Nothing beats tipping over a tom on opening morning, but it won’t happen if you don’t know where he is. You should have a lock on three hunting locations that regularly hold turkeys. This way if your first location is a bust for any reason, like there are other hunters there, or the birds are just not there anymore, you have a couple of other good options to move on to. That beats going home early with no turkey.
Do the leg work, social networking and visiting that it takes to get permission on three properties.
To find hunting spots with turkeys, get to prospective spots before dawn and listen for toms gobbling and hens yelping at first light. Pin point their roost locations, then after they fly down, pattern their movement without disturbing them. This is the knowledge you need to set up on a roosted tom or set up along his route after fly down.
If you can’t do the dawn patrol for scouting then walk the property a week or two before opening day and look for sign. If you get a late dusting of fresh snow just before the season opens, this is the absolute best time to look for turkey tracks.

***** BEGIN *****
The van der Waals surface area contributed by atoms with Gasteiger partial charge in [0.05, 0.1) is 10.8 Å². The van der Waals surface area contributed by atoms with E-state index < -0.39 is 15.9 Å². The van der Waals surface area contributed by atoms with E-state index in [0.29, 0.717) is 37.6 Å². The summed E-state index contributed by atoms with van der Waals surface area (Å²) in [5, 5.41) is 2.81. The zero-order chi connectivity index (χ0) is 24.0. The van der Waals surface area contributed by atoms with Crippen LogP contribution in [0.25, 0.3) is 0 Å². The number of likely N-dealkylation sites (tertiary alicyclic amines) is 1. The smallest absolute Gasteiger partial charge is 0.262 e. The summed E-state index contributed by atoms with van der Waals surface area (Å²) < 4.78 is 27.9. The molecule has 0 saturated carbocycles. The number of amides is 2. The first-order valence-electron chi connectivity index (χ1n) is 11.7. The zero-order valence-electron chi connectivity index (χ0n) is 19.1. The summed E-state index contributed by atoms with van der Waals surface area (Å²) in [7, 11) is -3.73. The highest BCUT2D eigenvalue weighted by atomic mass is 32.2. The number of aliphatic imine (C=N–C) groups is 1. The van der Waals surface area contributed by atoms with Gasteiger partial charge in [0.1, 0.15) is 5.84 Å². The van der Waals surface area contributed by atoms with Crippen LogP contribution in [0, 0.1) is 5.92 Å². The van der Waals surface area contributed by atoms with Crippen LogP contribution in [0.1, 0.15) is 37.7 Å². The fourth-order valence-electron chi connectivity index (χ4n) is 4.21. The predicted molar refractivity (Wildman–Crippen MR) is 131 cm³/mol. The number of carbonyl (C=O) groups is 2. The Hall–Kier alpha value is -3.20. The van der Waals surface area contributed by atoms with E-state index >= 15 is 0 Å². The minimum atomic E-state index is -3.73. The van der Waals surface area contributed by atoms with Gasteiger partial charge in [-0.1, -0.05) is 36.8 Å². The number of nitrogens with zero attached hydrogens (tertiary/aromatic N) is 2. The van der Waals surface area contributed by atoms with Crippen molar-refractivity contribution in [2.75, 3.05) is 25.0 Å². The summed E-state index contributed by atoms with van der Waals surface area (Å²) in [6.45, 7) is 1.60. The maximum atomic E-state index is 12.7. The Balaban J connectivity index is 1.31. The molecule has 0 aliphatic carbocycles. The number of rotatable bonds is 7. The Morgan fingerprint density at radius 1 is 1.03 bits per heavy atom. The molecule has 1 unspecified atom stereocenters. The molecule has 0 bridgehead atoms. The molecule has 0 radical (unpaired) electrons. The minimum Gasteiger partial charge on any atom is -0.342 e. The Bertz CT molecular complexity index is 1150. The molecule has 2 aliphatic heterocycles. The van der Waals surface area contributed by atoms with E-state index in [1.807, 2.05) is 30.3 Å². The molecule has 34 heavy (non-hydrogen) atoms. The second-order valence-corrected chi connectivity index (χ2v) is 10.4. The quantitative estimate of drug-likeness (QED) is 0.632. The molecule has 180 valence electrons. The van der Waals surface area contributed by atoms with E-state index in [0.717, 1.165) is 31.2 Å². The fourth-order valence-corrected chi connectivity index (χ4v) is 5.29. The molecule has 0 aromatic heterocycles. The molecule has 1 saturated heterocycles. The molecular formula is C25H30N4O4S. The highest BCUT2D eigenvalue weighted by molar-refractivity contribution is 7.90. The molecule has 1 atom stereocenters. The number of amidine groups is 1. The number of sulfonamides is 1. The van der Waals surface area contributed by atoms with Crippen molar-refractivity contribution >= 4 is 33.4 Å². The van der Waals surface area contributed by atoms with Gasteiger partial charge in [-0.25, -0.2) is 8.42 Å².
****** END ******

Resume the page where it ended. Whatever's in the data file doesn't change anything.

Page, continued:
In the absence of fresh snow, look for tracks in soft mud or sand, feathers and droppings. Mark a waypoint on your GPS or make a note on a rough paper map of the property of the sign you see, so you can keep track of it all. The heaviest concentration of fresh sign will be the area turkeys are using frequently. If you see old sign and fresh sign together that’s a good place that turkeys use steadily.
Pick up all the turkey feathers you find and take them out with you. Obliterate all the turkey tracks and droppings you find. By doing this you will know that any sign you see on your next outing there will be fresh. Also you don’t want anyone else to see all that turkey sign or you may have more competition for that hunting spot.
Turkey season is already open in the southern states and is creeping northward. If your opening day will find you with crunchy snow on the ground from our long cold winter, you may need a change of plan. Especially, if you like to set up near roosted toms. You can’t sneak in quietly to set up on a roosted tom if you have to walk on crunchy snow. It would be better to set up in a blind near the food source that the flock heads for after fly down or along their route.